The bulk of the necessary features in Machine Learning approaches must be determined by a domain expert to reduce data complexity and make patterns more obvious for learning algorithms to work. The main advantage of Deep Learning algorithms is that they seek to gain high-level qualities from data progressively. As a result, the requirement for domain expertise and the extraction of hard-core features is decreased.

Deep Learning approaches need to break down problem statements into different pieces and then combine their results at the conclusion, whereas Machine Learning strategies require breaking down problem statements into distinct parts and then combining their results at the end. Deep learning systems like Yolo net take a photo as input and output the position and names of objects in a multiple object detection task. However, before the HOG can be used as an input to a learning algorithm to categorize relevant items in Machine Learning methods like SVM, it must first be used to identify all conceivable objects using a bounding box object identification approach.

Why do we go from Machine Learning to Deep Learning?| CNN Architecture


Types of Deep Learning

There are many types based on application and the architecture,

  1. Artificial Neural Network
  2. Convolution Neural Network
  3. Recurrent Neural Network
  4. Autoencoders
  5. Self Organizing Map
  6. Multi-layer Perceptron and many more…

Convolution Neural Network:

In simple, A convolutional neural network is a deep learning network design that learns from the input without the requirement for human feature extraction. Please refer to this blog for a detailed explanation

Layers in Convolution Neural Network

CNN has certain building components for constructing the architecture, such as

Convolution layer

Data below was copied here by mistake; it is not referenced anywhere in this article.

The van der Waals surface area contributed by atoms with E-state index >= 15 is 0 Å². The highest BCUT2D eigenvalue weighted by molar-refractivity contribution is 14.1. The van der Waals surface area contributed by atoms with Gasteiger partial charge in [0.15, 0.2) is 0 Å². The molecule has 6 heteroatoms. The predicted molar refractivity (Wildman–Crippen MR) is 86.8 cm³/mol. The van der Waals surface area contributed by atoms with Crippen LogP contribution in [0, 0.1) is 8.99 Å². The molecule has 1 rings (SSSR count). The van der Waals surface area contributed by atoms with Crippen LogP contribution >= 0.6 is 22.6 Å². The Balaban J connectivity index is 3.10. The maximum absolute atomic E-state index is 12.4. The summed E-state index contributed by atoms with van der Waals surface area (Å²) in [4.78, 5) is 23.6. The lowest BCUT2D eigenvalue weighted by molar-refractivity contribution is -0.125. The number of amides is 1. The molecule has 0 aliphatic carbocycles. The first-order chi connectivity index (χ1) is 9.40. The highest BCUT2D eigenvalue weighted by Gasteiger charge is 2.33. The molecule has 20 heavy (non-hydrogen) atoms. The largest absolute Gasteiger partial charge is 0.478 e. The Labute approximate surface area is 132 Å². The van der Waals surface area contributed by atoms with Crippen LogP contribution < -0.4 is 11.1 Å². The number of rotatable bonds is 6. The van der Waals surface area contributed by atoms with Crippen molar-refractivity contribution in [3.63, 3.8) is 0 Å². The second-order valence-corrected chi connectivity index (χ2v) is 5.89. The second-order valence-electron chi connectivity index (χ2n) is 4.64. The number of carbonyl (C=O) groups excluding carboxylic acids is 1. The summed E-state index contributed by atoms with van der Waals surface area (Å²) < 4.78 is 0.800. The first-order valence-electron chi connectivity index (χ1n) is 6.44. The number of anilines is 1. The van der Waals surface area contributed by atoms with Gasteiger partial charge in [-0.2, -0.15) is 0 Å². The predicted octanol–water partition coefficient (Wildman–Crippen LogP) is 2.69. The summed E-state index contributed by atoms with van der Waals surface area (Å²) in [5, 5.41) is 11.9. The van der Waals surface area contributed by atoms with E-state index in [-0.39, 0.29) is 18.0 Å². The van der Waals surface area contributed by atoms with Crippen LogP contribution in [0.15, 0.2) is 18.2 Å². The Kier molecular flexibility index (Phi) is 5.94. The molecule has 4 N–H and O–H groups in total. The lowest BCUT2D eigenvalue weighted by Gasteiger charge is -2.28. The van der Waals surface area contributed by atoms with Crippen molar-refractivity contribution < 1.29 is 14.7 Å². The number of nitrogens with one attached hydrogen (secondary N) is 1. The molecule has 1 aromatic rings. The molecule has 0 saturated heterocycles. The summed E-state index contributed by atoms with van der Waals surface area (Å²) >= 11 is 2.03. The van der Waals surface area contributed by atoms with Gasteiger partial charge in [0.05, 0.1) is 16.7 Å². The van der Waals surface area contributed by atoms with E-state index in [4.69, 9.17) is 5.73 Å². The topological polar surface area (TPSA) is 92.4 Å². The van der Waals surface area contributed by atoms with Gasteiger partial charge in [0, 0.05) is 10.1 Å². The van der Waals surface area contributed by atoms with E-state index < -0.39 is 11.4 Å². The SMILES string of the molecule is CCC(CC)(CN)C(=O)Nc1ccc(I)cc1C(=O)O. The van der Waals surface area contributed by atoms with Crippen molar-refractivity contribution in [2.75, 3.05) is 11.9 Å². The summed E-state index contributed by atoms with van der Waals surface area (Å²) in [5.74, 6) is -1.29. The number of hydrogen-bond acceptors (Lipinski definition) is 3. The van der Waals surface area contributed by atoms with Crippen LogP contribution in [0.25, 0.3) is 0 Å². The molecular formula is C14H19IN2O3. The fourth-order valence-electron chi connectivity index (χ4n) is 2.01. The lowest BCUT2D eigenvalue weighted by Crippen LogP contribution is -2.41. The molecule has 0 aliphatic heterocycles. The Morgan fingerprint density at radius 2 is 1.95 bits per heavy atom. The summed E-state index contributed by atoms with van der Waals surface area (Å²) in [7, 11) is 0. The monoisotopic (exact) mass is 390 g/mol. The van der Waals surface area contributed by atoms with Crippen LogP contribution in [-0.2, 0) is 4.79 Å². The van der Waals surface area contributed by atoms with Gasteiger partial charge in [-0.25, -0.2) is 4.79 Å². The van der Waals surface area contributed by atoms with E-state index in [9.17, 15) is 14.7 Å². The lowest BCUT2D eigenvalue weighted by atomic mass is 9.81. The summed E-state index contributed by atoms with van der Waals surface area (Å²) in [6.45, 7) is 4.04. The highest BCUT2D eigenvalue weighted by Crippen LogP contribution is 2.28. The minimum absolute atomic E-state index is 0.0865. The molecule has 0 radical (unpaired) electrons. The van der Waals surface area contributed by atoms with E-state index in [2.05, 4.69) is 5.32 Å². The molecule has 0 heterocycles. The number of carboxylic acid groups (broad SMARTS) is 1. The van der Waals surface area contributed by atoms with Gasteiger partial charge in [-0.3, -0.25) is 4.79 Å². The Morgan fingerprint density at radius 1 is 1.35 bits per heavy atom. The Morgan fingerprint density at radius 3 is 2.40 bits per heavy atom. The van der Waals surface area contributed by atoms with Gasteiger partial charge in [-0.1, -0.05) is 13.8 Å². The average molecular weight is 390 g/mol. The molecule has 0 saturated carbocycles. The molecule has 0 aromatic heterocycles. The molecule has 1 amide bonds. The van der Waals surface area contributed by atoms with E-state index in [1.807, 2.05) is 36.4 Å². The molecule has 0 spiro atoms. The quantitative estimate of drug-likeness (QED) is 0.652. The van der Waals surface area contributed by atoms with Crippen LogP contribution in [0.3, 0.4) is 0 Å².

The convolutional layer, which holds the majority of the computation, is the foundation of a CNN. It requires input data, a filter, and a feature map, among other things. Assume the input is a 3D pixel matrix with a color picture. This implies that the input will have three dimensions that correspond to an image’s RGB color space. A feature detector, also known as a kernel or a filter, will look for the feature in the image’s receptive fields. Convolution is the name for this technique.

When the filters don’t fit the input image, zero padding is utilized. All members are set to zero outside of the input matrix, resulting in a bigger or comparable output. Padding comes in three varieties:

No Valid padding is also known as valid padding. If the dimensions do not align, the final convolution is discarded.

Same Padding: This padding guarantees that the output layer matches the input layer in size.

Full Padding: By padding, the input with zeros, this form of padding increases the size of the output.

Activation layer

To determine whether a neuron should be activated or not, the activation function produces a weighted sum and then adds bias to it. The activation function’s purpose is to make a neuron’s output non-linear.

Pooling layer